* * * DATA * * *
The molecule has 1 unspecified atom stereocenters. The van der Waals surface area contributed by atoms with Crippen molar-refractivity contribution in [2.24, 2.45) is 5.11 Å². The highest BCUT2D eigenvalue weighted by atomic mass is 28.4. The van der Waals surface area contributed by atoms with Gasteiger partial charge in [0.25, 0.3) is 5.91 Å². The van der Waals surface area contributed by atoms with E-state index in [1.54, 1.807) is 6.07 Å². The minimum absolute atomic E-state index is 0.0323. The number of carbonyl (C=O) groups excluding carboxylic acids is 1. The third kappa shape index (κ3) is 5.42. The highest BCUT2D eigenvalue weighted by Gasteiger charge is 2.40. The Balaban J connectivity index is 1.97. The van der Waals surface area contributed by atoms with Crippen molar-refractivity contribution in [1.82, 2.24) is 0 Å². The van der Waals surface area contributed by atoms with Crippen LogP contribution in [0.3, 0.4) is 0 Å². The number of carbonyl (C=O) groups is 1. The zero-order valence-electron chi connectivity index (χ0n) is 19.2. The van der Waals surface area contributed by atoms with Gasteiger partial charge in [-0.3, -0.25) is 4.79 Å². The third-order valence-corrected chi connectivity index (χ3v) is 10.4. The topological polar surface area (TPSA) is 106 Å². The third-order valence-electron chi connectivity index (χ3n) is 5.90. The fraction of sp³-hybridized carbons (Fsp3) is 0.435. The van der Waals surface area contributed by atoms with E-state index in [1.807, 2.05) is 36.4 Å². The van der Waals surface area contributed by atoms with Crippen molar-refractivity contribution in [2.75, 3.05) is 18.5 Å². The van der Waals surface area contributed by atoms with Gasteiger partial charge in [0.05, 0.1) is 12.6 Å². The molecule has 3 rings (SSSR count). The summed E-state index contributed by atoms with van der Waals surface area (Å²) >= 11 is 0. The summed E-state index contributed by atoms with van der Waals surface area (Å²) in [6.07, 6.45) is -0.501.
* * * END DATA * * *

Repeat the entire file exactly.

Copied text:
The molecule has 1 unspecified atom stereocenters. The van der Waals surface area contributed by atoms with Crippen molar-refractivity contribution in [2.24, 2.45) is 5.11 Å². The highest BCUT2D eigenvalue weighted by atomic mass is 28.4. The van der Waals surface area contributed by atoms with Gasteiger partial charge in [0.25, 0.3) is 5.91 Å². The van der Waals surface area contributed by atoms with E-state index in [1.54, 1.807) is 6.07 Å². The minimum absolute atomic E-state index is 0.0323. The number of carbonyl (C=O) groups excluding carboxylic acids is 1. The third kappa shape index (κ3) is 5.42. The highest BCUT2D eigenvalue weighted by Gasteiger charge is 2.40. The Balaban J connectivity index is 1.97. The van der Waals surface area contributed by atoms with Crippen molar-refractivity contribution in [1.82, 2.24) is 0 Å². The van der Waals surface area contributed by atoms with Crippen LogP contribution in [0.3, 0.4) is 0 Å². The number of carbonyl (C=O) groups is 1. The zero-order valence-electron chi connectivity index (χ0n) is 19.2. The van der Waals surface area contributed by atoms with Gasteiger partial charge in [-0.3, -0.25) is 4.79 Å². The third-order valence-corrected chi connectivity index (χ3v) is 10.4. The topological polar surface area (TPSA) is 106 Å². The third-order valence-electron chi connectivity index (χ3n) is 5.90. The fraction of sp³-hybridized carbons (Fsp3) is 0.435. The van der Waals surface area contributed by atoms with E-state index in [1.807, 2.05) is 36.4 Å². The van der Waals surface area contributed by atoms with Crippen molar-refractivity contribution in [2.75, 3.05) is 18.5 Å². The van der Waals surface area contributed by atoms with Gasteiger partial charge in [0.05, 0.1) is 12.6 Å². The molecule has 3 rings (SSSR count). The summed E-state index contributed by atoms with van der Waals surface area (Å²) >= 11 is 0. The summed E-state index contributed by atoms with van der Waals surface area (Å²) in [6.07, 6.45) is -0.501.